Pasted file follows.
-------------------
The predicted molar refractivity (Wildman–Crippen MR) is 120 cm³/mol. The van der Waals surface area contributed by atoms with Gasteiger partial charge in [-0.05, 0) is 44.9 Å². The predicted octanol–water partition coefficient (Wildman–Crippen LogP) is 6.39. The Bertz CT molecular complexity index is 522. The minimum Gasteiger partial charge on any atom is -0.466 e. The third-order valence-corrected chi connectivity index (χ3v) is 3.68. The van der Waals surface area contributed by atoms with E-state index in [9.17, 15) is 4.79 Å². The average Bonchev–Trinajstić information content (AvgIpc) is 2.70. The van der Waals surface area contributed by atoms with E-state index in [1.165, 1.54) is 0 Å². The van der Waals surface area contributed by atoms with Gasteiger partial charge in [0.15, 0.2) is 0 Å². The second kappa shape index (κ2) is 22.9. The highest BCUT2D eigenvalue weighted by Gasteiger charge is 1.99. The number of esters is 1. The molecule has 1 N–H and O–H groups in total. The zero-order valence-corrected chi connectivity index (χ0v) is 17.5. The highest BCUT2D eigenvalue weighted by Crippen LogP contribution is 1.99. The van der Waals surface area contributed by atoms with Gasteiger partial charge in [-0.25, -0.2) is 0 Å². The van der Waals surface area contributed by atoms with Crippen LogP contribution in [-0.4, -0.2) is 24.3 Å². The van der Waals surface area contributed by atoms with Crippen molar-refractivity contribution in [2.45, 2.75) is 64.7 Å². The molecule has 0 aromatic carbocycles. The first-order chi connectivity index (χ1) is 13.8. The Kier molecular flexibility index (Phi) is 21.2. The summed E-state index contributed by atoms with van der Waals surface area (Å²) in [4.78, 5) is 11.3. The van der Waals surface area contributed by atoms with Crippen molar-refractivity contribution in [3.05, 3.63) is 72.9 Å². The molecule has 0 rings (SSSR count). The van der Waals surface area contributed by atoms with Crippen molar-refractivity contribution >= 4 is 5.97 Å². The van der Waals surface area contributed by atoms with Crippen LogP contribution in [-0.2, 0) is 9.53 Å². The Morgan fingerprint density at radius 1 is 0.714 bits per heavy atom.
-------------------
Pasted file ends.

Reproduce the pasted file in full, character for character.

The predicted molar refractivity (Wildman–Crippen MR) is 120 cm³/mol. The van der Waals surface area contributed by atoms with Gasteiger partial charge in [-0.05, 0) is 44.9 Å². The predicted octanol–water partition coefficient (Wildman–Crippen LogP) is 6.39. The Bertz CT molecular complexity index is 522. The minimum Gasteiger partial charge on any atom is -0.466 e. The third-order valence-corrected chi connectivity index (χ3v) is 3.68. The van der Waals surface area contributed by atoms with E-state index in [9.17, 15) is 4.79 Å². The average Bonchev–Trinajstić information content (AvgIpc) is 2.70. The van der Waals surface area contributed by atoms with E-state index in [1.165, 1.54) is 0 Å². The van der Waals surface area contributed by atoms with Gasteiger partial charge in [0.15, 0.2) is 0 Å². The second kappa shape index (κ2) is 22.9. The highest BCUT2D eigenvalue weighted by Gasteiger charge is 1.99. The number of esters is 1. The molecule has 1 N–H and O–H groups in total. The zero-order valence-corrected chi connectivity index (χ0v) is 17.5. The highest BCUT2D eigenvalue weighted by Crippen LogP contribution is 1.99. The van der Waals surface area contributed by atoms with Gasteiger partial charge in [-0.25, -0.2) is 0 Å². The van der Waals surface area contributed by atoms with Crippen LogP contribution in [-0.4, -0.2) is 24.3 Å². The van der Waals surface area contributed by atoms with Crippen molar-refractivity contribution in [2.45, 2.75) is 64.7 Å². The molecule has 0 aromatic carbocycles. The first-order chi connectivity index (χ1) is 13.8. The Kier molecular flexibility index (Phi) is 21.2. The summed E-state index contributed by atoms with van der Waals surface area (Å²) in [4.78, 5) is 11.3. The van der Waals surface area contributed by atoms with Crippen molar-refractivity contribution in [3.05, 3.63) is 72.9 Å². The molecule has 0 rings (SSSR count). The van der Waals surface area contributed by atoms with Crippen molar-refractivity contribution >= 4 is 5.97 Å². The van der Waals surface area contributed by atoms with Crippen LogP contribution in [-0.2, 0) is 9.53 Å². The Morgan fingerprint density at radius 1 is 0.714 bits per heavy atom.